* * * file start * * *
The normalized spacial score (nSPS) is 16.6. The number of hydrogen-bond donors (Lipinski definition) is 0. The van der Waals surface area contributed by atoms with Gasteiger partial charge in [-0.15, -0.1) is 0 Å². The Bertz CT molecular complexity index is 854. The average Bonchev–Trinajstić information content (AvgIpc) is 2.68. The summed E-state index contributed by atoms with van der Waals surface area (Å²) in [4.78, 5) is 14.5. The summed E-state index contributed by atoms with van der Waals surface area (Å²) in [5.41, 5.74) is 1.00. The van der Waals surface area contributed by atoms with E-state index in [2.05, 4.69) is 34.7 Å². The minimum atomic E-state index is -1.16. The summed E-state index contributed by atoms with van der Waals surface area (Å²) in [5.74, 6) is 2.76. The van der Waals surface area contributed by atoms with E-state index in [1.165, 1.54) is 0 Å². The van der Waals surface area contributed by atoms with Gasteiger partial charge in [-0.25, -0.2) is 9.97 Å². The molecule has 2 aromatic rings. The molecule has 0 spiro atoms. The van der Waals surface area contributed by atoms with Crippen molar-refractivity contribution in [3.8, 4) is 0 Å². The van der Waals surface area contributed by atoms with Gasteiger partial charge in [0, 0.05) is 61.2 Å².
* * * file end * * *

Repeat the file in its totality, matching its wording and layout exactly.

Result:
The normalized spacial score (nSPS) is 16.6. The number of hydrogen-bond donors (Lipinski definition) is 0. The van der Waals surface area contributed by atoms with Gasteiger partial charge in [-0.15, -0.1) is 0 Å². The Bertz CT molecular complexity index is 854. The average Bonchev–Trinajstić information content (AvgIpc) is 2.68. The summed E-state index contributed by atoms with van der Waals surface area (Å²) in [4.78, 5) is 14.5. The summed E-state index contributed by atoms with van der Waals surface area (Å²) in [5.41, 5.74) is 1.00. The van der Waals surface area contributed by atoms with E-state index in [2.05, 4.69) is 34.7 Å². The minimum atomic E-state index is -1.16. The summed E-state index contributed by atoms with van der Waals surface area (Å²) in [5.74, 6) is 2.76. The van der Waals surface area contributed by atoms with E-state index in [1.165, 1.54) is 0 Å². The van der Waals surface area contributed by atoms with Gasteiger partial charge in [-0.25, -0.2) is 9.97 Å². The molecule has 2 aromatic rings. The molecule has 0 spiro atoms. The van der Waals surface area contributed by atoms with Crippen molar-refractivity contribution in [3.8, 4) is 0 Å². The van der Waals surface area contributed by atoms with Gasteiger partial charge in [0, 0.05) is 61.2 Å².